Pluto, Planet or Not? Facts about a Demoted Dwarf Planet

dwarf planet pluto facts

A lot of people learnt from their school books that there were a total of nine planets in our solar system. However, in the present times, we often hear that the number of planets is eight as Pluto has been demoted to a status of dwarf planet. People often ask whether Pluto is a planet or not? Well, the short answer is, No. Pluto is no longer considered a planet and thus Neptune is the farthest planet from the Sun. Let’s learn interesting facts about Pluto.

1. Pluto is NOT a Planet

On 24 August 2006, the International Astronomical Union (IAU) officially defined a planet as a celestial body that (a) is in orbit around the Sun, (b) has sufficient mass for its self-gravity to overcome rigid body forces so that it assumes a hydrostatic equilibrium (nearly round) shape, and (c) has cleared the neighbourhood around its orbit.

Pluto failed to meet the third criterion and was, thus, removed from the list of planets.

2. Pluto was Reclassified as a Dwarf Planet

IAU also officially defined a dwarf planet as a celestial body that (a) is in orbit around the Sun, (b) has sufficient mass for its self-gravity to overcome rigid body forces so that it assumes a hydrostatic equilibrium (nearly round) shape, (c) has not cleared the neighbourhood around its orbit, and (d) is not a satellite.

On the basis of this definition, the IAU resolved that Pluto be considered a dwarf planet. Thus, from 24 August 2006 onward Pluto is not considered a planet but a dwarf planet.

solar system facts

3. Pluto is a Member of Kuiper Belt

Kuiper Belt is a ring of bodies beyond the orbit of Neptune. Now, Pluto is considered part of this belt. Pluto is the first and largest body found so far in the Kuiper belt.

4. Discovery of Pluto

In late 19th century, astronomers found that the orbit of Uranus was being disturbed not just by Neptune but another celestial body as well. Disturbance in Uranian orbit had led to the discovery of Neptune in 1846.

Astronomer had been trying to find the object, apart from Neptune, that was causing disturbance in Uranian orbit. In this pursuit, Clyde Tombaugh discovered Pluto on 18 February 1930.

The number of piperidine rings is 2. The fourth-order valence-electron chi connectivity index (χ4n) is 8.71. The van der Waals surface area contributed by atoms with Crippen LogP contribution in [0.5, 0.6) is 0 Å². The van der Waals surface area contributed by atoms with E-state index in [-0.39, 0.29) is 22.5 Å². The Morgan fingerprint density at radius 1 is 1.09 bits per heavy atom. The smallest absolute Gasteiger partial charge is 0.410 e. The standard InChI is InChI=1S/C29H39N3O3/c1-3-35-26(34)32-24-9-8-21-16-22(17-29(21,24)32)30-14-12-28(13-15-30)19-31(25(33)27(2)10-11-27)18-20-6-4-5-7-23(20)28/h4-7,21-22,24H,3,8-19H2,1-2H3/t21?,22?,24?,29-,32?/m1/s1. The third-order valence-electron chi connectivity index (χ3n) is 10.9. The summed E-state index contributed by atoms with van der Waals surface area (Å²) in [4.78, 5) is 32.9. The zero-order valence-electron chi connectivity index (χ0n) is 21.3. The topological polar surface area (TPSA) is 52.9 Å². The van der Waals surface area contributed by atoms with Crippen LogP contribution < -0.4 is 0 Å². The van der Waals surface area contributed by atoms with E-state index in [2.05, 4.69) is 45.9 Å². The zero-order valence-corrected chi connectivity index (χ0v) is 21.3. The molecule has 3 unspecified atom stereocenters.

5. Pluto is Not Planet X

During the attempts of finding a trans-Neptunian planet that was disturbing Uranian orbit, Percival Lowell named that elusive planet as Planet X. After death of Lowell, an observatory was constructed in his name. Working at the Lowell Observatory, Clyde Tombaugh finally discovered the Planet X and named it Pluto.

However, later on, with more precise data on mass of Neptune and Pluto, it was determined that Planet X did not exist because Neptune’s mass alone was enough to cause the recorded disturbance in the Uranian orbit.

6. Pluto’s Name

Pluto was named after the Roman god of the underworld. Clyde Tombaugh credited  Venetia Burney, an 11 year-old schoolgirl, for suggesting the name for the newly discovered celestial body.

dwarf planet pluto facts

7. Only One Spacecraft has Ever Visited Pluto

NASA’s New Horizons is the only spacecraft to visit Pluto. On 14 July 2015, New Horizons did a flyby on Pluto and sent data and images back to Earth.

8. Many Moons

So far, five moons of Pluto have been discovered. These are Charon, Styx, Nix, Kerberos, and Hydra. Of these, Charon is the biggest one. Pluto and Charon are often considered to be a binary system because barycenter of their orbits does not lie within either body.

9. Pluto Rotates Very Slowly

Pluto takes 6 days and 9 hours to complete one rotation on its axis.

10. Pluto hasn’t Completed an Orbit Yet

Pluto takes 248 years to complete one orbit around the Sun. As it was discovered in 1930, it is yet to complete an orbit since it was discovered by the humans.

Statistics about Pluto

Data about Pluto
PROPERTY VALUE
Radius of Pluto 1,188 km
Surface area of Pluto 1.779 ×107 km2 (0.035 Earths)
Volume of Pluto 7.057×109 km3 (0.00651 Earths)
Mass of Pluto 1.303×1022 kg (0.00218 Earths)
Mean density 18.54 g/cm³
Perihelion (closest distance to Sun) 29.658 AU (4.43682 billion km) on 05 September 1989
Aphelion (farthest distance from Sun) 49.305 AU (7.37593 billion km) in February 2114
Length of solar day (single rotation on its axis) 6 d, 9 h, 17 m, 36 s
Length of year (single revolution around the Sun) 247.94 Earth years
Equatorial inclination to orbit (axial tilt) 122.53° (to orbit)
Rotation speed at Equator 47.18 km/h
Surface gravity 0.620 m/s2
Escape velocity 1.212 km/s
Natural satellite So far, Pluto has 5 known natural satellites:
Charon, Styx, Nix, Kerberos, and Hydra
Composition of Pluto Atmosphere

Nitrogen, methane, carbon monoxide

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